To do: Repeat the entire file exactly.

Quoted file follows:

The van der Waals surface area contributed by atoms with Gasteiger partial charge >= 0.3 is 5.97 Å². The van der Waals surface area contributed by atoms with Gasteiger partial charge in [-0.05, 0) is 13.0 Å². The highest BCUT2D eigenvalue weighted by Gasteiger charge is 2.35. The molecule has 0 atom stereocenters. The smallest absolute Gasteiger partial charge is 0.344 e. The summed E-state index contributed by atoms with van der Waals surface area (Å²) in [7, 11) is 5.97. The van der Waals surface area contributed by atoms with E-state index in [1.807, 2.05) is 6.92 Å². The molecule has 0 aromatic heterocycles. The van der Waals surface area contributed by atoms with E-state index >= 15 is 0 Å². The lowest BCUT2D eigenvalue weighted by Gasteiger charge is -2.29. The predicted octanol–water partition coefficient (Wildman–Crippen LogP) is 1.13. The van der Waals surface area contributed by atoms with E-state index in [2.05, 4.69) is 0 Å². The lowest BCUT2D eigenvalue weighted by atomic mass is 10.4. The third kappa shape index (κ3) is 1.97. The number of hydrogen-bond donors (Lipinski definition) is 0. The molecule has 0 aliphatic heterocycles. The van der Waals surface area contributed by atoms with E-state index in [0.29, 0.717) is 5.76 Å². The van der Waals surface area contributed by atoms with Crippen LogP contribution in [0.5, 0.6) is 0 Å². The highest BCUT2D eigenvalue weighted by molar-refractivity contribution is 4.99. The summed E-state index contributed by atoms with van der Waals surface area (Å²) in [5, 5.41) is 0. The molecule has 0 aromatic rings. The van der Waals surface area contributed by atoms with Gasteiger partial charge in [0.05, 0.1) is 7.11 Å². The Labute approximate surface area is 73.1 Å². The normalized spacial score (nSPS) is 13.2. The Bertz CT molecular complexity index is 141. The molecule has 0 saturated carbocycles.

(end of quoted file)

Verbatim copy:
The van der Waals surface area contributed by atoms with Gasteiger partial charge >= 0.3 is 5.97 Å². The van der Waals surface area contributed by atoms with Gasteiger partial charge in [-0.05, 0) is 13.0 Å². The highest BCUT2D eigenvalue weighted by Gasteiger charge is 2.35. The molecule has 0 atom stereocenters. The smallest absolute Gasteiger partial charge is 0.344 e. The summed E-state index contributed by atoms with van der Waals surface area (Å²) in [7, 11) is 5.97. The van der Waals surface area contributed by atoms with E-state index in [1.807, 2.05) is 6.92 Å². The molecule has 0 aromatic heterocycles. The van der Waals surface area contributed by atoms with E-state index >= 15 is 0 Å². The lowest BCUT2D eigenvalue weighted by Gasteiger charge is -2.29. The predicted octanol–water partition coefficient (Wildman–Crippen LogP) is 1.13. The van der Waals surface area contributed by atoms with E-state index in [2.05, 4.69) is 0 Å². The lowest BCUT2D eigenvalue weighted by atomic mass is 10.4. The third kappa shape index (κ3) is 1.97. The number of hydrogen-bond donors (Lipinski definition) is 0. The molecule has 0 aliphatic heterocycles. The van der Waals surface area contributed by atoms with E-state index in [0.29, 0.717) is 5.76 Å². The van der Waals surface area contributed by atoms with Crippen LogP contribution in [0.5, 0.6) is 0 Å². The highest BCUT2D eigenvalue weighted by molar-refractivity contribution is 4.99. The summed E-state index contributed by atoms with van der Waals surface area (Å²) in [5, 5.41) is 0. The molecule has 0 aromatic rings. The van der Waals surface area contributed by atoms with Gasteiger partial charge in [0.05, 0.1) is 7.11 Å². The Labute approximate surface area is 73.1 Å². The normalized spacial score (nSPS) is 13.2. The Bertz CT molecular complexity index is 141. The molecule has 0 saturated carbocycles.